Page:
China Announces a Two-Child Policy
You might be forgiven for thinking that I got my title wrong, and that it is of course a one-child policy. Well that certainly was official policy since 1979 in China, but just today in the press we read about a new policy: two children per couple will now be allowed.
One news article on this begins with these words:
China will allow two children for every couple, the state-run Xinhua news agency reported Thursday, a move that would effectively dismantle the remnants of the country’s one-child policy that had been eased in recent years.
“To promote a balanced growth of population, China will continue to uphold the basic national policy of population control and improve its strategy on population development,” Xinhua reported, citing a communique issued by the ruling Communist Party. “China will fully implement the policy of ‘one couple, two children’ in a proactive response to the issue of an aging population.”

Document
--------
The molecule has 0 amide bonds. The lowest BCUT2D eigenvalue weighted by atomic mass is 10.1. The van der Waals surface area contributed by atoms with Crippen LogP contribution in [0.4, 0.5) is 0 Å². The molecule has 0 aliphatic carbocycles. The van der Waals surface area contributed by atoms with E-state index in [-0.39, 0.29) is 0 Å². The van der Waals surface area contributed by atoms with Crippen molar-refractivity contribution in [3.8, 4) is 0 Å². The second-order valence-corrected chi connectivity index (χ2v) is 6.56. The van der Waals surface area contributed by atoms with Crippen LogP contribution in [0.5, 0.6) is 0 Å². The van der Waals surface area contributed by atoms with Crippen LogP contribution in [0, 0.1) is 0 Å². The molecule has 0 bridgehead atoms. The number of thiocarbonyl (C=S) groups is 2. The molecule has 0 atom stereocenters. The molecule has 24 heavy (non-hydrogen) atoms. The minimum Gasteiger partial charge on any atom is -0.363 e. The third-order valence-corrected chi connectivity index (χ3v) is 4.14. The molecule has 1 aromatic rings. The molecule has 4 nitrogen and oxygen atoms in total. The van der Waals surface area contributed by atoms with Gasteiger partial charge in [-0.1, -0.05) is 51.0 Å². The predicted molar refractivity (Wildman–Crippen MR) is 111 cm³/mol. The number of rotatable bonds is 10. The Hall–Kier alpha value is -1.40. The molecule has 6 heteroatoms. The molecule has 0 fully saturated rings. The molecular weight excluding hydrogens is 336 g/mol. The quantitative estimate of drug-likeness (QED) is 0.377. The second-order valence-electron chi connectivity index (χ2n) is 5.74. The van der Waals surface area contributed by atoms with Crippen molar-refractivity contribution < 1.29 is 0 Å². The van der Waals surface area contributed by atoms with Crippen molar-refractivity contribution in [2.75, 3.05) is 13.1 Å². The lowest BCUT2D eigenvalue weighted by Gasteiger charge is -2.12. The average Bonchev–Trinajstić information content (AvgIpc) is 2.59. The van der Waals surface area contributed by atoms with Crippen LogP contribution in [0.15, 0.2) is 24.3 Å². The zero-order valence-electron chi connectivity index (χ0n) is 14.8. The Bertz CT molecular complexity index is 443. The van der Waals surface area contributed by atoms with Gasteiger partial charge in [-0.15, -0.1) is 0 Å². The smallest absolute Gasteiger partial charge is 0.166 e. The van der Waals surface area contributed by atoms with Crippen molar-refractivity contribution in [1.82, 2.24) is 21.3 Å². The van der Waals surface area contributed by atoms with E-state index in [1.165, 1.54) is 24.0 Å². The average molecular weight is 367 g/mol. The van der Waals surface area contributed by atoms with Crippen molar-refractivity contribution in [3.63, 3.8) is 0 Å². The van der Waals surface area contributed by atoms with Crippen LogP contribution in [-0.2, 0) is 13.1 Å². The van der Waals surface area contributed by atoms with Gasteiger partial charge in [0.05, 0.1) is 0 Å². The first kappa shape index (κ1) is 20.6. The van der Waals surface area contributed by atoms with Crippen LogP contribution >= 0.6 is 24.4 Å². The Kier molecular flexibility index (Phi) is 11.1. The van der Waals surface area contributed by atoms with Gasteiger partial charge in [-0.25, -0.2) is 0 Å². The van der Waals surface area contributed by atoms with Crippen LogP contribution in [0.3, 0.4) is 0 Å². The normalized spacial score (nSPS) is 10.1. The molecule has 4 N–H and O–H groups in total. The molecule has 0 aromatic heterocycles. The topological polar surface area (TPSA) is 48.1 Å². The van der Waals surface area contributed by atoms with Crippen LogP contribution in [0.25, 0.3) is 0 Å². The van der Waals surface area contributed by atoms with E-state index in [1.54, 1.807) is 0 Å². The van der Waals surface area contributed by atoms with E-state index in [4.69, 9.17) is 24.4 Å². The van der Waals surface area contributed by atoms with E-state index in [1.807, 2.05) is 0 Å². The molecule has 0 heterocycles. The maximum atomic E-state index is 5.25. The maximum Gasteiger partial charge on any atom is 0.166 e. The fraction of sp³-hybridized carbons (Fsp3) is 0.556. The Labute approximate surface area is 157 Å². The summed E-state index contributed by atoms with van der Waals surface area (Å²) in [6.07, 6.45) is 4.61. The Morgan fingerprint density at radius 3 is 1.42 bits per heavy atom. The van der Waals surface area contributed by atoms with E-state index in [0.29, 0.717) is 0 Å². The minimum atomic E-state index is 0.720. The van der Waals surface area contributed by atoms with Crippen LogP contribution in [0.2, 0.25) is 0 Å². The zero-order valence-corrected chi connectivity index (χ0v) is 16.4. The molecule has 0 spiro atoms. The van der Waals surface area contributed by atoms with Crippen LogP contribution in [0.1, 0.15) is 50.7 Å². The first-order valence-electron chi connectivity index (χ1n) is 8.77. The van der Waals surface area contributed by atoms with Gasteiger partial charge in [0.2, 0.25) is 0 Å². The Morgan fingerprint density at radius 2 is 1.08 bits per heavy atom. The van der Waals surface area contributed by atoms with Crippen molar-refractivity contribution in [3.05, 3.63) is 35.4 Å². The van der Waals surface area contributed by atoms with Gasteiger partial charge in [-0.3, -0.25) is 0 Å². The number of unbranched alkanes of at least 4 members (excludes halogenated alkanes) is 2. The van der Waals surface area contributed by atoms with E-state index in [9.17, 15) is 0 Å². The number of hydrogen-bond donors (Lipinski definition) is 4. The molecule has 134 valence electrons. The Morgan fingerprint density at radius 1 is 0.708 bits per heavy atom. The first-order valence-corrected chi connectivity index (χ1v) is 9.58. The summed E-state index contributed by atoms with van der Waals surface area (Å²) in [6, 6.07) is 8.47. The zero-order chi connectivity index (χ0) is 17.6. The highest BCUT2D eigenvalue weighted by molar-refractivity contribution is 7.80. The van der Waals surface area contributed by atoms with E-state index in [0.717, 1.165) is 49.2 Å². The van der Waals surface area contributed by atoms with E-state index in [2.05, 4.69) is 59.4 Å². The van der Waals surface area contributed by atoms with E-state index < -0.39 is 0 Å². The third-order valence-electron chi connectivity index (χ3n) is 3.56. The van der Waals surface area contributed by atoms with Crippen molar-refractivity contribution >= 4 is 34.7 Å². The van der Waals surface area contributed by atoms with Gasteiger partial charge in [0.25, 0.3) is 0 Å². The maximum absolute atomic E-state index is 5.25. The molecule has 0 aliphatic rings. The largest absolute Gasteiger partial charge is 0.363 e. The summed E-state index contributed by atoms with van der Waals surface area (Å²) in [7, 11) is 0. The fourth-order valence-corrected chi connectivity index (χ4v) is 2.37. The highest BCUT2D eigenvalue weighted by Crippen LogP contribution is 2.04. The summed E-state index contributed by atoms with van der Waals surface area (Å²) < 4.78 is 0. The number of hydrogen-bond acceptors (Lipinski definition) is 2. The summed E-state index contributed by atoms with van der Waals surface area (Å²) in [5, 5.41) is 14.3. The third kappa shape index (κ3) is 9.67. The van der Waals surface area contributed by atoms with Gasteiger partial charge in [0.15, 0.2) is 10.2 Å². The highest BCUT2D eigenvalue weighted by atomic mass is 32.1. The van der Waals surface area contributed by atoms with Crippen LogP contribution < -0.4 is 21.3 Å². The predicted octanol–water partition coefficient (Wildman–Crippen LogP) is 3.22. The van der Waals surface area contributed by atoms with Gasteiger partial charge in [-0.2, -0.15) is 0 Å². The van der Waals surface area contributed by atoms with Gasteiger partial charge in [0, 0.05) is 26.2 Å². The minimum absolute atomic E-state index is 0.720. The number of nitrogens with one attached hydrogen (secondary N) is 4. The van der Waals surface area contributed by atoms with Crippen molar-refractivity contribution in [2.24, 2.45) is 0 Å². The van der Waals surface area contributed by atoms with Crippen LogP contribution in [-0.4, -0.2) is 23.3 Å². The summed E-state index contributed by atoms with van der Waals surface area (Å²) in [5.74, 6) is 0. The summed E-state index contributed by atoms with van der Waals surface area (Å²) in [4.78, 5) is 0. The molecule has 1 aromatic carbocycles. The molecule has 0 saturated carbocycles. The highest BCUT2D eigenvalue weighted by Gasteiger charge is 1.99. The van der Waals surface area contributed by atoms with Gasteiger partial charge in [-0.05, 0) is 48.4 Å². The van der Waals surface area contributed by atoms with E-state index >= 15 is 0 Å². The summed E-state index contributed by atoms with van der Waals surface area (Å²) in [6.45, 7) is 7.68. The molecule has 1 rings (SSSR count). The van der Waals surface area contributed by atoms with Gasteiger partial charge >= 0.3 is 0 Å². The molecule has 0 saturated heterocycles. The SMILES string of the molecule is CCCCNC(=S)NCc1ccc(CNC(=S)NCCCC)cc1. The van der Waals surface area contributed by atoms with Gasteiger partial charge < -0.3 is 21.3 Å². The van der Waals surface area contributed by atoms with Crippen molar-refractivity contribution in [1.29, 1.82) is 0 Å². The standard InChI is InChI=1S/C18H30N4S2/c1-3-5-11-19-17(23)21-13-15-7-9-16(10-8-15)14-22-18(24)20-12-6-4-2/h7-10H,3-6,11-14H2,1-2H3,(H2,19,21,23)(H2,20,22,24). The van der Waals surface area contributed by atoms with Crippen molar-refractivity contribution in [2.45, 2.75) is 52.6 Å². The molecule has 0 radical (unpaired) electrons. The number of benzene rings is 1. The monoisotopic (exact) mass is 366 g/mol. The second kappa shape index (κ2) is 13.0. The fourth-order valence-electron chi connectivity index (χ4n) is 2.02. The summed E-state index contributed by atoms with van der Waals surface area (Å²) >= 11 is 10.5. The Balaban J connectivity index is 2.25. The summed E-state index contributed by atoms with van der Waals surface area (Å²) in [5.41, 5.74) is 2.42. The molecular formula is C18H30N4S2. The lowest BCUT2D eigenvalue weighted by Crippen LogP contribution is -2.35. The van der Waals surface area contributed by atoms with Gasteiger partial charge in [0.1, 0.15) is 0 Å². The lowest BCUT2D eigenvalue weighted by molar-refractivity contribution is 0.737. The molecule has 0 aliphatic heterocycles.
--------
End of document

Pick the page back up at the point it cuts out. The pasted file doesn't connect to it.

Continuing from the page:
Xinhua said the proposal needs to be approved by China’s top legislature before it can be enacted. China, now a nation of more than 1.3 billion people, instituted a policy of one child per couple to control population growth in the 1970s.
When its propaganda didn’t work, local officials resorted to abortions, heavy fines and forced sterilization. The decision to end the restriction followed a four-day strategy meeting of senior Communist Party officials at a Beijing hotel, CNN’s David McKenzie said.
He has said the move was foreshadowed by a change in the propaganda: While old advertisements depicted parents doting on one child, he said, a recent commercial showed a boy begrudgingly sharing a toy with his younger sister.
Human rights group Amnesty International issued a statement warning that the change in policy was “not enough.”
“Couples that have two children could still be subjected to coercive and intrusive forms of contraception, and even forced abortions – which amount to torture,” China researcher William Nee said. “The state has no business regulating how many children people have,” he said.